Just yesterday, we reported that Ma was in the middle of a crossfire involving some customers of the Apple card, after a flood of comments on the web revealed a somewhat impertinent problem for a credit card: different credit limits based on the customer's gender.
More to the point, some (big) names in the tech world reported that they had a credit limit that was wildly higher than their wives, and in some cases they both share the same account, and in other situations they even have one. scores smaller banks than them.
After the handprint generated by consumers on the internet, the Goldman sachs decided to retract through their support account, in which a statement from the bank's CEO was released, Carey Halio. In a note, the executive explains that Goldman Sachs is not aware of a person's marital status at the time he / she applies for the Apple Card; However, Halio states that the bank re-examines the credit lines of customers who expected a higher limit.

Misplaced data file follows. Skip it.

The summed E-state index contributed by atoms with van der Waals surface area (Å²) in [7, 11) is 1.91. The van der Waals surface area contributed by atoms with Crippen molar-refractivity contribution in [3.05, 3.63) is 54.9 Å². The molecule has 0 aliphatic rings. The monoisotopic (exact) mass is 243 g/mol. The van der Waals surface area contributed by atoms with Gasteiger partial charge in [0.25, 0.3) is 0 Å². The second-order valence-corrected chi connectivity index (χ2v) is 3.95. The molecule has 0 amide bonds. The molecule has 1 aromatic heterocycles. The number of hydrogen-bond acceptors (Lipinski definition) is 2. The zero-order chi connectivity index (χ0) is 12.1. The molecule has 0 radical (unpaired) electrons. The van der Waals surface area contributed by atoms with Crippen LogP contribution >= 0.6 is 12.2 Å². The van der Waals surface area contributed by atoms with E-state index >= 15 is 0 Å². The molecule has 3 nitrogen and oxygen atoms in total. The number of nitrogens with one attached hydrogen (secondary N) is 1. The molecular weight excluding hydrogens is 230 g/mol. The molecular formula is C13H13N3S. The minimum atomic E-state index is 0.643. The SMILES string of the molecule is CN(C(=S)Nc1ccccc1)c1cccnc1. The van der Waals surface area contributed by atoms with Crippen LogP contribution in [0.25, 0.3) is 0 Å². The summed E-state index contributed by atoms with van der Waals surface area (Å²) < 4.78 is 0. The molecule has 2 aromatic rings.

The Goldman Sachs head also infers that the difference in credit limits derives from a customer's ?personal credit history?, ie if the cards an applicant currently has are actually additional versions of the master account spouse, this may affect the score of the person applying for the new card.
Developer David Heinemeier Hansson, who started discussions on the Twitter issue, countered the statement by Goldman Sachs, claiming that the institution ?is not in a position? to ask the public to simply trust the bank, as trust ?earned by fair and transparent actions ?and that the implementation of the Apple Card was? just the opposite ?.
Apple has refrained from commenting on the case and has so far not responded to requests for comment from several publications by letting Goldman Sachs turn around with the hot potato. We will continue to monitor the possible developments of this situation and will inform you as soon as other information comes up.